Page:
In the quiet pre-dawn while my family slept, I took out the peanut butter. The jar felt light in my hand, and I made a mental note to add it to the grocery list so we wouldn’t run out. Unscrewing the lid, I anticipated the creamy, salty goodness I would spread on my cinnamon raisin toast.
There was nothing in the jar.
Someone had eaten all the peanut butter and put the empty jar back in the refrigerator. My eyes narrowed as I fought the urge to yell at Someone, whoever it was, for messing up my morning, for denying me what I felt I was entitled to have. I wanted to punish Someone by waking Someone up, so Someone could feel as irritated as I did.
Sometimes our humanity trips us up (especially when food is involved).
The Church was born of ordinary people, right in the middle of their humanity. Following Jesus’ death and Resurrection, they had to figure out what it meant to be the Church. How would they navigate their relationships? Who was in charge? How would they worship? How would they deal with civil authorities who were willing to kill them to extinguish their message?
It makes me wonder what Jesus was thinking, leaving His Church in the hands of regular people just like us.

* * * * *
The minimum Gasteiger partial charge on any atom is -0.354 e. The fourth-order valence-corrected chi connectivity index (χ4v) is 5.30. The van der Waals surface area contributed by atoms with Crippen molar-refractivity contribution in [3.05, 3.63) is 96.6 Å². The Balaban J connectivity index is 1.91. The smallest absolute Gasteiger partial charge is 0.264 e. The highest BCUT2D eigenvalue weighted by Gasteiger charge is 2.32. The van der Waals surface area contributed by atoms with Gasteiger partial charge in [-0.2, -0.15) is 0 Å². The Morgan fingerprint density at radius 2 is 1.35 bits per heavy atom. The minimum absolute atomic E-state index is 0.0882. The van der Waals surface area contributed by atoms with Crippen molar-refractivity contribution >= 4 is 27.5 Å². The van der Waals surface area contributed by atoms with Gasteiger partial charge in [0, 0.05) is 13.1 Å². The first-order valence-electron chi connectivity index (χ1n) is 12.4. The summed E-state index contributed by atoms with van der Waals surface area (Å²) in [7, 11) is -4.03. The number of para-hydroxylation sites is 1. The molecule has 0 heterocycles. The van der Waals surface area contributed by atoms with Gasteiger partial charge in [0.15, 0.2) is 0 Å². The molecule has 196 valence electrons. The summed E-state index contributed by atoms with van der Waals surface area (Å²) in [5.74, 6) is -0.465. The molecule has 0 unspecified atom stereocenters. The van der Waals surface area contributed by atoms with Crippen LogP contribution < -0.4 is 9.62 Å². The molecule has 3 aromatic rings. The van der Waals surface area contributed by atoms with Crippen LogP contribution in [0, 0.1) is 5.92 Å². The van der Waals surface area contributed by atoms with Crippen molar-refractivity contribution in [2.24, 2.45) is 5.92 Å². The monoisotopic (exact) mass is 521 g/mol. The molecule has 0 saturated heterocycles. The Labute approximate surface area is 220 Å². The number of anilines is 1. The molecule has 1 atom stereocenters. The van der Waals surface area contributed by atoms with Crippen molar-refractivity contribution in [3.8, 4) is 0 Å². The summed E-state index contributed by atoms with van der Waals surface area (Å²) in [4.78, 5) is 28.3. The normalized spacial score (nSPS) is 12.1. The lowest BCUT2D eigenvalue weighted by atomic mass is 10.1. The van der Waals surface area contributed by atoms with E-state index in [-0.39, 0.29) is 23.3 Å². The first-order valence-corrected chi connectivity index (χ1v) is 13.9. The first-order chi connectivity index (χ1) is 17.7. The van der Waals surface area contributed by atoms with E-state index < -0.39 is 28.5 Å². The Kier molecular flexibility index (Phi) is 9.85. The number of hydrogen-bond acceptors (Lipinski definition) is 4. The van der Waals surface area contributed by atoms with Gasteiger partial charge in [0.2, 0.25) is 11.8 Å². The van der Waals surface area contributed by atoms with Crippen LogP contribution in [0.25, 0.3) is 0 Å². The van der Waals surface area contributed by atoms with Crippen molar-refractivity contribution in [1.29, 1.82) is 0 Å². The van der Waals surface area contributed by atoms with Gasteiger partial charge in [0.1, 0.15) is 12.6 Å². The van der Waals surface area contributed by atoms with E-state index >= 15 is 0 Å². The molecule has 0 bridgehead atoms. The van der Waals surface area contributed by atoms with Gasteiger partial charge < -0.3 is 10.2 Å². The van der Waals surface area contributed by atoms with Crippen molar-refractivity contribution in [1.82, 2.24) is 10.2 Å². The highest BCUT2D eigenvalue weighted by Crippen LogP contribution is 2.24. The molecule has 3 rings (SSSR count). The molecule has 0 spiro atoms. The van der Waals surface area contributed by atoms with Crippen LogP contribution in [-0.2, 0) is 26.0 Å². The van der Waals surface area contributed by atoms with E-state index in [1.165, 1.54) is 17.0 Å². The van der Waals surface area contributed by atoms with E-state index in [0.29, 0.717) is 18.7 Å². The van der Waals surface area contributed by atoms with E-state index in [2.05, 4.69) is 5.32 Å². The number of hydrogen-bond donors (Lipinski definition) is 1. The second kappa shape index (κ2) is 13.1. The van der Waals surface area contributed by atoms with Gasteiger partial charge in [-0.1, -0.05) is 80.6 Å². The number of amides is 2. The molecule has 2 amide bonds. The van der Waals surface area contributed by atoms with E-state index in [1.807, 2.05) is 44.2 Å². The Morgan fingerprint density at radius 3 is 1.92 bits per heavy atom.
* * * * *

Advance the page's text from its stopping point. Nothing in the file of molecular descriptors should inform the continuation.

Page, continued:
The thing is, though, that’s not all Jesus left.
He also left His peace, a peace unlike anything the world can give.
He also left instructions—don’t be afraid.
He also sent the Holy Spirit.
Jesus never said it would be easy. His Church was too important to fail. But Jesus knew it wouldn’t fail. It became manifest in His followers, in their daily interactions with each other. Our humanity as the Church is what allows us to relate to the world. But the way we as the Church are in the world has to be different, because that’s what draws people to us.
What Jesus gives us makes us different from the world . . . and that's exactly how we need to be to share Him with them.
Sometimes our humanity trips us up. // @dere_abbeyClick to tweet
Come, Holy Spirit.
Abbey Dupuy is the Assistant Theological Editor for Blessed is She and writes her life as a homeschooling mama of four frequently barefoot children. She is a graduate student in liturgical theology at Saint John's University. In her spare time, she enjoys running, gardening, coffee, and cookbooks, not usually at at the same time. She is a contributing author to our children's devotional prayer book called Rise Up and author of our Blessed Conversations: The Virtues study found here.